Cakespy: Homemade Thin Mints

Jessie Oleson (aka Cakespy) drops by every Monday to share a delicious dessert recipe. —The Mgmt.

[Original artwork and photographs: Jessie Oleson]

Smug, smug little Girl Scouts. Those sweet-looking sugar-pushers can be found all over around this time of year, lurking outside of drugstores and markets with their addictive little missives of sweet cookies.

Oh, they seem so friendly and accommodating now. But what happens in a month or so, when they're gone and you've got a serious jonesing for some Samoas or Thin Mints?You make your own, that's what you do.

Armed with a recipe from the baking blog Baking Bites, I tested out a batch of my favorite: Thin Mints. While I wouldn't call them a clone of the boxed kind (the texture is a little different, and they taste a little, well, fancier), they'll indeed give you that much needed fix. Now if only I could figure out how to make a little plastic sleeve for them to fit in.

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Homemade Thin Mints

About the author: Jessie Oleson is a Seattle-based writer, illustrator, and cake anthropologist who runs Cakespy, an award-winning dessert website.

Cakespy: Homemade Thin Mints

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About This Recipe

Yield:about 36 cookies
This recipe appears in: This Week's Tasty 10
Rated:

Ingredients

  • For the cookies:
  • 2 1/4 cups all purpose flour
  • 1/4 cup cornstarch
  • 6 tbsp unsweetened cocoa powder
  • 1/2 tsp salt
  • 1 cup white sugar
  • 1/2 cup butter, room temperature
  • 1/3 cup milk (any kind)
  • 1/2 tsp vanilla extract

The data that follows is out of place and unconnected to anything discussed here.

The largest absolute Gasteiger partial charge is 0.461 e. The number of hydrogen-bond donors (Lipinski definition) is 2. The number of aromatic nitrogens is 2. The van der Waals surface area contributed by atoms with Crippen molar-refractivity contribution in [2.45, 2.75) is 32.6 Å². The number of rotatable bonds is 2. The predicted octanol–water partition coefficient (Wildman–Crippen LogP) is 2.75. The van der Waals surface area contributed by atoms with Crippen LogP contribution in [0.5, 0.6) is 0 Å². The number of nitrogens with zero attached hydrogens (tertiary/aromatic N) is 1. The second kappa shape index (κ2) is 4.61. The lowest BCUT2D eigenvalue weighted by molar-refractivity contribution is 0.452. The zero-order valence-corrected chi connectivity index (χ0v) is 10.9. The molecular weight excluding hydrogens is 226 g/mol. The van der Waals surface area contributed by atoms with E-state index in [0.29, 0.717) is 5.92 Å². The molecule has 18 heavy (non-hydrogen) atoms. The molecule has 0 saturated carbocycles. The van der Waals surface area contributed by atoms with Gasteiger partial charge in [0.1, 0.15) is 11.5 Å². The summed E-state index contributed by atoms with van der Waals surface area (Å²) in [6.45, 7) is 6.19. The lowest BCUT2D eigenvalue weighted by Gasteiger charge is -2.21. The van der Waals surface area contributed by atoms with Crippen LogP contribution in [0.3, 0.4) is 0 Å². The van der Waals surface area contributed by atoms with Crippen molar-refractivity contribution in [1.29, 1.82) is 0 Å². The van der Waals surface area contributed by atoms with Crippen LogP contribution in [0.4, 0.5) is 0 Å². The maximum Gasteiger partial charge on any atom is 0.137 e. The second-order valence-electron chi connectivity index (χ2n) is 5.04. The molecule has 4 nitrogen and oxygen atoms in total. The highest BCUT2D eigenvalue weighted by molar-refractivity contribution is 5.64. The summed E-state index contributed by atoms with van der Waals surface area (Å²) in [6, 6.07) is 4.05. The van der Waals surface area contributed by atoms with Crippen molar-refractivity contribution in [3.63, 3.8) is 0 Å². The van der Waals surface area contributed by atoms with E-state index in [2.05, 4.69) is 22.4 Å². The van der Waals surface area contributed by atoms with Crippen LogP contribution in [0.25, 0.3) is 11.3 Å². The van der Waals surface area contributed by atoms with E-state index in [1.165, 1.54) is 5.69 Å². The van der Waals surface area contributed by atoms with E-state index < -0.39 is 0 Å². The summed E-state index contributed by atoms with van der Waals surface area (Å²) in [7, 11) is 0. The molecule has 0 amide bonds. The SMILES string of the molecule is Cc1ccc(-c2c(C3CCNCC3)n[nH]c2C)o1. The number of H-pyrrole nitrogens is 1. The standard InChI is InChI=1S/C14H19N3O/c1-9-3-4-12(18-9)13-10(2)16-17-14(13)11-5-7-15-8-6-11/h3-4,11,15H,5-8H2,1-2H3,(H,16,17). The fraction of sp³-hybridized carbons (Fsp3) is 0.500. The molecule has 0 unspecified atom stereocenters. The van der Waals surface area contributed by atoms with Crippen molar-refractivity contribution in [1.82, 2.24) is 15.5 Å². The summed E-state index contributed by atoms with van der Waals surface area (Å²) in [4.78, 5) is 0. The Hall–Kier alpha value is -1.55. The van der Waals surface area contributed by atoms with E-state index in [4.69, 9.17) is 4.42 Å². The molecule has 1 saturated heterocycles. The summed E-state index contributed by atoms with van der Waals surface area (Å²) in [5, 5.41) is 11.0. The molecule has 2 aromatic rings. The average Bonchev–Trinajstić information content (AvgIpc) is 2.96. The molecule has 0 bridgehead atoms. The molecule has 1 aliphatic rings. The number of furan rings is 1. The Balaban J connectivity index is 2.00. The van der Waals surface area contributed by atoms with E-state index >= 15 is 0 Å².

• 3/4 tsp peppermint extract
  • For the dark chocolate coating:
  • 10 ounces dark or semisweet chocolate (I used Hershey's Special Dark)
  • 1/2 cup butter, room temperature

Procedures

  1. 1

    In a small bowl, whisk together flour, cornstarch, cocoa powder and salt.

  2. 2

    In a large bowl, cream together butter and sugar. With the mixer on low speed, add in the milk and the extracts. Mixture will look slightly curdled. Gradually, add in the flour mixture until fully incorporated.

  3. 3

    Shape dough into two logs, about 1 1/2 inches in diameter. Wrap each log in plastic wrap and freeze for at least 1 to 2 hours (I did mine overnight), until dough is very firm.

  4. 4

    Preheat oven to 375°F.

  5. 5

    For the most authentic texture, slice dough into rounds not more than 1/4 inch thick (they will not be as crisp if they are thicker, but they're still delicious) and place on a parchment lined baking sheet. Cookies will not spread very much, so you don't have to leave too much space around each one.

  6. 6

    Bake for 13 to 15 minutes, until cookies are firm at the edges. Cool cookies completely on a wire rack before dipping in chocolate.

  7. 7

    Prepare the coating. While the original recipe suggested preparing it in the microwave, I did mine on the stovetop by combining the chocolate on butter in a medium saucepan on low heat, stirring frequently until the mixture was melty and fully combined. The texture will be thicker than a chocolate syrup, but not so thick that cookies can't easily be dipped and removed. You can put the chocolate mixture back on heat as needed to keep the coating smooth and easy to dip your cookies into.

  8. 8

    Note: Per the recipe I adapted, this can also be done in the microwave: in a microwave safe bowl, combine chocolate and butter. Melt on high power in the microwave, stirring every 45 to 60 seconds, until chocolate is smooth. Chocolate should have a consistency somewhere between chocolate syrup and fudge for a thin coating. (Note: Reheat chocolate as needed to keep it smooth and easy to dip into.)

  9. 9

    Dip each cookie in melted chocolate, turn with a fork to coat, then transfer to a piece of parchment paper or wax paper to set up for at least 30 minutes, or until chocolate is cool and firm.

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